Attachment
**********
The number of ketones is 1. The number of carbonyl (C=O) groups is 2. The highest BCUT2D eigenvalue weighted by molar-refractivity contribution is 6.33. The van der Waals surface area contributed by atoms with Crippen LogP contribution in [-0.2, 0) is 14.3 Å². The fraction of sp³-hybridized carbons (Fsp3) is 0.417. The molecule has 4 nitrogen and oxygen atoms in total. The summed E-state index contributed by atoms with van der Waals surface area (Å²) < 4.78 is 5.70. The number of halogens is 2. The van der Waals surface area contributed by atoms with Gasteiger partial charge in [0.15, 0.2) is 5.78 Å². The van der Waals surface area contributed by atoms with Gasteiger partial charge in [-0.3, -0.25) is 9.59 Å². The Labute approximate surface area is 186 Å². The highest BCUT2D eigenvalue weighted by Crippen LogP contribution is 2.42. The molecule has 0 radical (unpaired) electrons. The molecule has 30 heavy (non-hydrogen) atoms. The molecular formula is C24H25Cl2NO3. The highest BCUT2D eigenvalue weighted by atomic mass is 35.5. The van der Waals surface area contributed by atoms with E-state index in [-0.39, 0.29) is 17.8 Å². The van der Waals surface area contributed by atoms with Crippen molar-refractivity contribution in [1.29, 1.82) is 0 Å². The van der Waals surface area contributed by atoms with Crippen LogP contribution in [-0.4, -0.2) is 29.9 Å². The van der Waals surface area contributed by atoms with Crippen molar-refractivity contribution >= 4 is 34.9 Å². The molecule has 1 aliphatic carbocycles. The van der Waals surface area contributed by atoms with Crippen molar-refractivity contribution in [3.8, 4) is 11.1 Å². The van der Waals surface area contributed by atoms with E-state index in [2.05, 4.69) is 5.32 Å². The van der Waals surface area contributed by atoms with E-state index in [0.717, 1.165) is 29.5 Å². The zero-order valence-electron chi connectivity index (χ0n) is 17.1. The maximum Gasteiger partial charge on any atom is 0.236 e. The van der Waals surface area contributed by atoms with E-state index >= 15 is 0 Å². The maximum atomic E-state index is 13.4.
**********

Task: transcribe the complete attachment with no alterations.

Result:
The number of ketones is 1. The number of carbonyl (C=O) groups is 2. The highest BCUT2D eigenvalue weighted by molar-refractivity contribution is 6.33. The van der Waals surface area contributed by atoms with Crippen LogP contribution in [-0.2, 0) is 14.3 Å². The fraction of sp³-hybridized carbons (Fsp3) is 0.417. The molecule has 4 nitrogen and oxygen atoms in total. The summed E-state index contributed by atoms with van der Waals surface area (Å²) < 4.78 is 5.70. The number of halogens is 2. The van der Waals surface area contributed by atoms with Gasteiger partial charge in [0.15, 0.2) is 5.78 Å². The van der Waals surface area contributed by atoms with Gasteiger partial charge in [-0.3, -0.25) is 9.59 Å². The Labute approximate surface area is 186 Å². The highest BCUT2D eigenvalue weighted by Crippen LogP contribution is 2.42. The molecule has 0 radical (unpaired) electrons. The molecule has 30 heavy (non-hydrogen) atoms. The molecular formula is C24H25Cl2NO3. The highest BCUT2D eigenvalue weighted by atomic mass is 35.5. The van der Waals surface area contributed by atoms with E-state index in [-0.39, 0.29) is 17.8 Å². The van der Waals surface area contributed by atoms with Crippen molar-refractivity contribution in [1.29, 1.82) is 0 Å². The van der Waals surface area contributed by atoms with Crippen LogP contribution in [-0.4, -0.2) is 29.9 Å². The van der Waals surface area contributed by atoms with Crippen molar-refractivity contribution >= 4 is 34.9 Å². The molecule has 1 aliphatic carbocycles. The van der Waals surface area contributed by atoms with Crippen molar-refractivity contribution in [3.8, 4) is 11.1 Å². The van der Waals surface area contributed by atoms with E-state index in [2.05, 4.69) is 5.32 Å². The van der Waals surface area contributed by atoms with E-state index in [0.717, 1.165) is 29.5 Å². The zero-order valence-electron chi connectivity index (χ0n) is 17.1. The maximum Gasteiger partial charge on any atom is 0.236 e. The van der Waals surface area contributed by atoms with E-state index >= 15 is 0 Å². The maximum atomic E-state index is 13.4.